held by this Court that the chain of evidence should be complete as not to
leave any reasonable ground for the conclusion consistent with the
innocence of the accused and must show that in all human probability the
act must have been done by the accused. (See (1984) 4 SCC 116). On the
basis of the above well-settled principles, we proceed to examine whether
the accused can be held to be guilty.

PW-3, PW-4 and PW-5 who are the family members of the deceased were
consistent in their testimonies that the deceased and accused were last
seen together at around 02:00 pm on 02.02.2004. There is a burden on the
accused to give an explanation about what happened after they left the
house of the deceased. No explanation was given about the events of
02.02.2004 after they left from the house of the deceased. In the
examination under Section 313 Cr. P.C. the accused denied any knowledge of
the crime and alleged false implication. Section 106 of the Indian
Evidence Act, 1872 imposes an obligation on the accused to explain as to
what happened after they were last seen together. PW-3 gave evidence to the
effect that the accused was not found in his house in the evening on
02.02.2004 when she went to enquire about her missing husband. She also
stated that when she met the accused on the next day morning, the accused
misled her by saying that she should go to Matigara Police Station in
search of her husband. It is clear that the accused who was with the
deceased on the earlier day did not give a proper answer to PW-3 and asked
her to go to the Matigara Police Station which indicates that he was
suggesting to PW-3 to complain to the police. These are strong
circumstances against the accused.

There is one circumstance pertaining to recovery which could not be proved
by the prosecution beyond reasonable doubt. The High Court held that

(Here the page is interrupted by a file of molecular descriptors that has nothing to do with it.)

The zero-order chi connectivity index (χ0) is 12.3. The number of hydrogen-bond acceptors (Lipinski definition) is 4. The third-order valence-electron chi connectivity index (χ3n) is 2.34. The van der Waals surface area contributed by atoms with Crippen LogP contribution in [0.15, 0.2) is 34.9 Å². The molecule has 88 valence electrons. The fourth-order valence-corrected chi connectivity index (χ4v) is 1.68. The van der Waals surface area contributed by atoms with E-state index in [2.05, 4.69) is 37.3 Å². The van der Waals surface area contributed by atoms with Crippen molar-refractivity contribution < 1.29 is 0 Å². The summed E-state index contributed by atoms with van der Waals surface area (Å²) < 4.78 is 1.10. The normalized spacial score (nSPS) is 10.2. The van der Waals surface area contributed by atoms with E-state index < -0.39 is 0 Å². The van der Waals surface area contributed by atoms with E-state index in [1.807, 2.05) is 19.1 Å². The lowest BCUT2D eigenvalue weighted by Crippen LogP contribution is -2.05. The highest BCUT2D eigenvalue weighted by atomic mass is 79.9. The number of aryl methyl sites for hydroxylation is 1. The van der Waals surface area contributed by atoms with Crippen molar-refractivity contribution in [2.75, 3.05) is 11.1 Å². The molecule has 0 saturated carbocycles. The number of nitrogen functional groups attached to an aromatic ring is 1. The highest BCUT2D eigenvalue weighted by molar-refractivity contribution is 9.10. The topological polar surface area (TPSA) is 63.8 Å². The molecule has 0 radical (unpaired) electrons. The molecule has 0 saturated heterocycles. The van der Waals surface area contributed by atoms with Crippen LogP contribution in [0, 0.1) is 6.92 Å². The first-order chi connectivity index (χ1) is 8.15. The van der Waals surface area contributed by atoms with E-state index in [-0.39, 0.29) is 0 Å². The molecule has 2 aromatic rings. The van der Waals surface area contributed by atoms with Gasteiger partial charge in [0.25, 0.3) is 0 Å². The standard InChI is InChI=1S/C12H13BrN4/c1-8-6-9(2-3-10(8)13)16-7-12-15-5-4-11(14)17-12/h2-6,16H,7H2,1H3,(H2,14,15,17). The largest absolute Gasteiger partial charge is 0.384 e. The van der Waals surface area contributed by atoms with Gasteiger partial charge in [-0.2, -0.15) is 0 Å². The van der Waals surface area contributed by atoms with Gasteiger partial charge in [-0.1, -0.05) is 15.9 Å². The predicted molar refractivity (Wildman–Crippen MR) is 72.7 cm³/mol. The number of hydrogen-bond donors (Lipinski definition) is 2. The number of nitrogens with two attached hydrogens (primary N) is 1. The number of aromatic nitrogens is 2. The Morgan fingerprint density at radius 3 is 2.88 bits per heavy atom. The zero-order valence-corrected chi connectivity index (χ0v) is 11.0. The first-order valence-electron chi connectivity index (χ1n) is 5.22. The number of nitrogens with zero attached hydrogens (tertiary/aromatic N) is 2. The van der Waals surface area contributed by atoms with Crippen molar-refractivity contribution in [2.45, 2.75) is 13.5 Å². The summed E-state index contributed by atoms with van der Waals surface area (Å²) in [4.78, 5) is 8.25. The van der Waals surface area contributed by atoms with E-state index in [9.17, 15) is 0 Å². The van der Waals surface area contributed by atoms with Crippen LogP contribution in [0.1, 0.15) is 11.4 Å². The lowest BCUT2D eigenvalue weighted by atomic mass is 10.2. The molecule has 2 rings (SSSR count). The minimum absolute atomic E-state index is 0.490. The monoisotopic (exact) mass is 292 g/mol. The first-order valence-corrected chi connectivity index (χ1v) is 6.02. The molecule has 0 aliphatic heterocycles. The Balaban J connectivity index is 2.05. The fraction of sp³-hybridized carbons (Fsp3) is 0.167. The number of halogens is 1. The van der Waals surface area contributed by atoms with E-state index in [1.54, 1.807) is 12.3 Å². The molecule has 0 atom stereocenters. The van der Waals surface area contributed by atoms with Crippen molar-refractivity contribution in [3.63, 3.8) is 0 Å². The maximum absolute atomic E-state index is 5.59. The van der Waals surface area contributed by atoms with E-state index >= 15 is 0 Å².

recovery of the weapon and the severed cut head of the deceased was not
corroborated by PW-7 and PW-14 who were seizure list witnesses. The High
Court also held that the recorded version of the statement made by the
Appellant which led to recovery was not produced by the prosecution. The
High Court found that there was no evidence to show as to which particular
article was recovered at whose instance pursuant to the joint statement
made by the accused. The High Court proceeded to hold that the
circumstances relating to recovery was not proved by the prosecution. The
High Court concluded that the Appellant was guilty on the basis of other
circumstantial evidence. We are in agreement with the conclusion of the
High Court that though the recovery was not proved, the other
circumstantial evidence is sufficient to prove the guilt of the accused.

We affirm the judgment of the High Court and dismiss the Appeal. The
Appellant was enlarged on bail by this Court vide order dated 05.02.2016 on
the ground of his prolonged incarceration for 11 years. He is directed to
surrender before the jail authorities immediately to undergo the remaining
part of his sentence, failing which the authorities concerned are directed
to proceed in accordance with law.


New Delhi,
February 14, 2017